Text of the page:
I and others have long understood something about leadership: A traditional leader is someone with the ability to inspire and motivate others in their business or organization.

A leader is someone who exemplifies honesty, integrity, and responsibility in every action they take, but it is more than that. Being a leader is also about taking the correct actions at the correct time.

While acting with integrity is a huge facet of business leadership (and leadership of any other kind), it is the decision-making capabilities of those in charge that can make or break an organization, especially now.

Before we go any further, I want to be specific about one thing: mistakes. Leaders are human, and I am not saying you cannot make mistakes. Failure is a part of life and an integral part of being an Anticipatory Leader, as long as you learn from those failures and use them to keep moving forward.

I am saying that the decisions we make about where the marketplace is headed, what new innovations we pursue, and our goals for our organizations affect everyone working underneath us as well as our success in this ever-changing, technology-driven world.

The leadership quality that the most successful organizations worldwide have in common is their ability to anticipate the future and make effective, low-risk decisions based on that information.

Contemporary leaders do not fight fire with fire

The world is currently undergoing a massive digital transformation, from the increasing integration of Internet of Things (IoT) technology to the many artificial intelligence (AI) advancements.

You may not realize this, but many organizations are sitting back and letting this technological evolution disrupt them. They are taking a wait-and-see approach, holding off on making decisions until they have to react, ultimately leading them to have to put out the fires they are allowed to approach.

This tactic may have appeared to be the best option in the past, but it never really was. Putting out fires as some type of corporate firefighter is never an effective way to lead an organization. This does not paint a quality picture of where the organization is going for your team members and also does not set an appropriate standard for a united Futureview®.

In my research, it is those who actively anticipate what is to come next and take proper steps to use these future certainties to their advantage who lead the next groundbreaking innovation and become the leaders in their industry.

The way of the future is to look into the future, and to be Anticipatory so you not only accurately see disruptive technologies but use them to make the correct and timely decisions that create new revenue streams, new products, new services, and new markets. Drive change from the inside out instead of letting it take hold of your organization from the outside in.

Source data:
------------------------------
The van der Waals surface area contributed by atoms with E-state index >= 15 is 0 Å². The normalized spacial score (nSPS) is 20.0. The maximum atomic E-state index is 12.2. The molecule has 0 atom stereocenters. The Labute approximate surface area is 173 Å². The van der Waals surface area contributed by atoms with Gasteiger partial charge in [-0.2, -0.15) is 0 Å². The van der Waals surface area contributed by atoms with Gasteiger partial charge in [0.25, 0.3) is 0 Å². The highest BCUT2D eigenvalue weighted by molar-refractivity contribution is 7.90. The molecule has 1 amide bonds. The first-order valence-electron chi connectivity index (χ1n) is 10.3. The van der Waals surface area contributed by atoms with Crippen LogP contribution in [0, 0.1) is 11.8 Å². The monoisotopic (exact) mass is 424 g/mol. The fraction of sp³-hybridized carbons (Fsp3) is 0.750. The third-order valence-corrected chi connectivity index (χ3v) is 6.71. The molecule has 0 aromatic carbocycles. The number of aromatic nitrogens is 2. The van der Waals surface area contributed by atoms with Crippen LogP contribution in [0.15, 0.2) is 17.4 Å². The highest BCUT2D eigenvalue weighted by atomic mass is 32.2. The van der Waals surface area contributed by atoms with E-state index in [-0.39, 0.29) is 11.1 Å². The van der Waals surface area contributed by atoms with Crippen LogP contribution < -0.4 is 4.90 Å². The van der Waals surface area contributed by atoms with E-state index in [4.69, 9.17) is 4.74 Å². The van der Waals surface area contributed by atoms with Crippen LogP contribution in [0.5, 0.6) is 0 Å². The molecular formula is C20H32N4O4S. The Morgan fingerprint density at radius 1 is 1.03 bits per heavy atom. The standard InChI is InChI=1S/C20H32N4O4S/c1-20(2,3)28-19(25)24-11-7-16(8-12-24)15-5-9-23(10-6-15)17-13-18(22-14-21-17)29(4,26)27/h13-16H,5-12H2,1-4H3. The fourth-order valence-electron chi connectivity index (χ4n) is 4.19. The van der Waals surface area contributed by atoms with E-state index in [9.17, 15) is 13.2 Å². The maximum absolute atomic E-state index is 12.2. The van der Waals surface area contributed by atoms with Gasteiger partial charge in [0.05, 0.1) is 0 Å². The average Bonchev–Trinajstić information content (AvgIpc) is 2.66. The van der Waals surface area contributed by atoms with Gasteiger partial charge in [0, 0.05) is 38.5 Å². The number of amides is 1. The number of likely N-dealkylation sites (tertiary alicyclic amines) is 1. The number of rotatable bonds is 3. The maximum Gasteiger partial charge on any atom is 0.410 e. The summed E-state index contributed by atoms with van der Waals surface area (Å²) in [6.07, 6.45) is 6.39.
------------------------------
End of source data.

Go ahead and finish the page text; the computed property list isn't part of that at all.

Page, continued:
The marriage between data and intuition in Anticipatory leadership

Successful and effective decisions by Anticipatory Leaders are not made in the spur of the moment. Likewise, those same leaders know that decisions cannot be made for you. They require a combination of evidence, knowledge, and intuition.

The first of those three elements starts with data. Today, thanks to the boundless connectivity we already have, we have a tremendous amount of industry data. You need to be proactive in seeking out this data and then leveraging it to make informed decisions on where you want your organization to be.

Where does this data come from? Believe it or not, it is not always literal, stored in the cloud, or something you can Google. There is a specific tactic in my Anticipatory Leader System that allows you to not only collect data about the future but analyze it to your benefit.

Analyzing cyclical versus linear change

The first step is to analyze cyclical change to see into the future. There are well over 300 cycles in the known universe, meaning that when one thing happens, we can accurately predict what will come next.

Cycles are all around us, from the sun rising in the morning and setting in the evening to more contemporary business patterns. For instance, a recession may begin with decreased income leading to lower sales and decreased production, followed by unemployment. But what is certain to follow is the recovery from a recession, where we know that increased income, more sales, more production, and increased employment come in tow.

Conversely, linear change does not come in the same way cycles do. An example of this is computing power. The world has gone from 4G to 5G and eventually will reach 6G and beyond.

We will never regress to 4G, 3G, or anything prior. Computing power will only ever keep accelerating, so you can expect technology capabilities to only increase as well.

This is the knowledge you can leverage and thus adapt to suit your organization’s needs as a leader!

Disruption is not the enemy – poor strategy is

Disruption is inevitable, but instead of seeing it as the foe it has commonly been reduced to in the past, a part of Anticipatory leadership starts with viewing it as a strategic asset, anticipating it, and embracing it instead of letting it catch you off guard.

The future does not have to be random, and if it is, it is likely because you are reacting as change happens from the outside in. Waiting around for the next advancement to take you by surprise and put you at the back of the competitive line will keep you there and be a poor reflection on you as a leader.

Strategize by interpreting both cyclical and linear change, determining the Hard Trends and Soft Trends affiliated with them, and deciding to leverage the data that results, opening the door to the future!

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